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Ho Chi Minh City grapples with street vendors in ‘sidewalk clearing’ drive

Ho Chi Minh City grapples with street vendors in ‘sidewalk clearing’ drive

Saturday, June 17, 2017, 18:14 GMT+7

Authorities in Ho Chi Minh Minh City are facing myriad difficulties after trying to find new venues or professions for sidewalk vendors, an essential aspect of the ongoing efforts to take back the city’s public space.

A large number of people throughout Ho Chi Minh City sell food, drinks, and other items along the footpaths as a primary source of income.

Despite easy and convenient business operations for vendors and consumers, the situation often compromises public space typically reserved for pedestrians and negatively affects the urban aesthetic.

During a meeting regarding the ‘sidewalk clearing’ campaign in the southern city on Wednesday, Luu Le Bich Phuong, chairwoman of the People’s Committee in Nguyen Thai Binh Ward, District 1, considered removing activities of street vendors from local sidewalks a challenge.

A person who sells sticky rice or bread as takeaway breakfast on the sidewalk can earn around VND300,000 (US$13) to VND500,000 ($22) per morning, Phuong said.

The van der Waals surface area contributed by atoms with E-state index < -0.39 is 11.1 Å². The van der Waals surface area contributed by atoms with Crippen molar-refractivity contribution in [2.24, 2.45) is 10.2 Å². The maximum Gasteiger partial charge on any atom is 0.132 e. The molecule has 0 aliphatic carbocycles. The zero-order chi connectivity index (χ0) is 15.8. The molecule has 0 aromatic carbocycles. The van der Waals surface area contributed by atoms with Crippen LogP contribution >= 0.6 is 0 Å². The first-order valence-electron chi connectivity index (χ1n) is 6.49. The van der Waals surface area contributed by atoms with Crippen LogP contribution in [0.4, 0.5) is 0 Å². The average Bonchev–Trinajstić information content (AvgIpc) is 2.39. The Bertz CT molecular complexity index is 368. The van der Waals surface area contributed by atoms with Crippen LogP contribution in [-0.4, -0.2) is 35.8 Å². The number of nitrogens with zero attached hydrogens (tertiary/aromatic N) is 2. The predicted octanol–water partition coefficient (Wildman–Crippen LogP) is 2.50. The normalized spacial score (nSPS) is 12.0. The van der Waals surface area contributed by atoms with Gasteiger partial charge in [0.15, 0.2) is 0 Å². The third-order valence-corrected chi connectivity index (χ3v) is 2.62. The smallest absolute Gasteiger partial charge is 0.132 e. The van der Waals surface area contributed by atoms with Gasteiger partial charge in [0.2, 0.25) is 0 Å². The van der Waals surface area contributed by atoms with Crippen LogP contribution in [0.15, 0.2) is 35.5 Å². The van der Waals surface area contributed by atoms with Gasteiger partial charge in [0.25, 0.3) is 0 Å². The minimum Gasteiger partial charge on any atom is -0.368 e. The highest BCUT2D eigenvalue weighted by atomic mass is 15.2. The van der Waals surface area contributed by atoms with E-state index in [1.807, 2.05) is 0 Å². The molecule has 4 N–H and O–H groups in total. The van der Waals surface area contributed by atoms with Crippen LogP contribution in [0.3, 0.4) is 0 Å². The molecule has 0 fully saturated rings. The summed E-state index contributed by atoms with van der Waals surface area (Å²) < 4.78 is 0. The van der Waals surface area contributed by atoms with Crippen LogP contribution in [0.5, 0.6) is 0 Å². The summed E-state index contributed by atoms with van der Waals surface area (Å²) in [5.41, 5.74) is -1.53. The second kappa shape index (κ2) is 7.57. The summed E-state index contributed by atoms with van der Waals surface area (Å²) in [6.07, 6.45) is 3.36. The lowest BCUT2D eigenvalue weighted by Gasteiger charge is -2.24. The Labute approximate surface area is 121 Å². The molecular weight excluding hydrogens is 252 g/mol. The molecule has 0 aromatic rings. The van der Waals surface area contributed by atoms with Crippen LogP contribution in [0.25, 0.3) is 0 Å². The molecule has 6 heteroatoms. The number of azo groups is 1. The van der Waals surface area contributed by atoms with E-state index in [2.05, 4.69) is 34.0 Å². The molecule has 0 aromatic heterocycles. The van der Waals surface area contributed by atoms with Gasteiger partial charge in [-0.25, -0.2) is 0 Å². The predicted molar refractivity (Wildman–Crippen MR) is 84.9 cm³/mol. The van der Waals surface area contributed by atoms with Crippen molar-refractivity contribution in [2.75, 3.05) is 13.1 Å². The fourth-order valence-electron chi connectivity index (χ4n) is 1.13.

“With an average income of VND15 million [$661] a month from just a few hours of working a day, it would be hard to convince the street sellers to find another source of living,” the official elaborated.

Job transfer assistance has not proved as effective as authorities had hoped, considering alternate professions for street vendors are relatively limited, she continued.

Even after training, street vendors are not guaranteed a job with a decent salary.

In addition, the vocational courses last from three to six months but there are no policies in place that assist vendors during the income-free period, said Phuong.

All these problems should be addressed before encouraging local sellers to give up their main source of living.

Speaking at the gathering, Chairman of District1 Tran The Thuan stated that several venues would be established for sidewalk vendors to operate, namely the future opening of two food streets on Nguyen Van Chiem Street and at Bach Tung Diep Park.

Other locations have also been suggested for the activities on Nguyen Thai Hoc, Hoang, Nguyen Trai, and Dinh Tien Hoang Streets.

The procedures to open these specialized areas, however, have been quite sluggish, Thuan said.

“We expect that the ‘food streets’ on Nguyen Van Chiem Street and at Bach Tung Diep Park will be open in July,” the official assessed.

The two locations will provide legitimate space for dozens of street sellers, Thuan continued, adding that there are still hundreds of others who need assistance.

Regarding the ‘sidewalk clearing’ drive, authorities in District 1 will shut down some makeshift markets on Ton That Dam, Nguyen Van Trang, and Co Giang Streets.

According to Nguyen Thanh Phong, chairman of the municipal People’s Committee, the efforts require focus, consistency, and coordination between competent authorities.

Phong urged District 1 to soon arrange legitimate spots for street sellers to operate in accordance with the plan.


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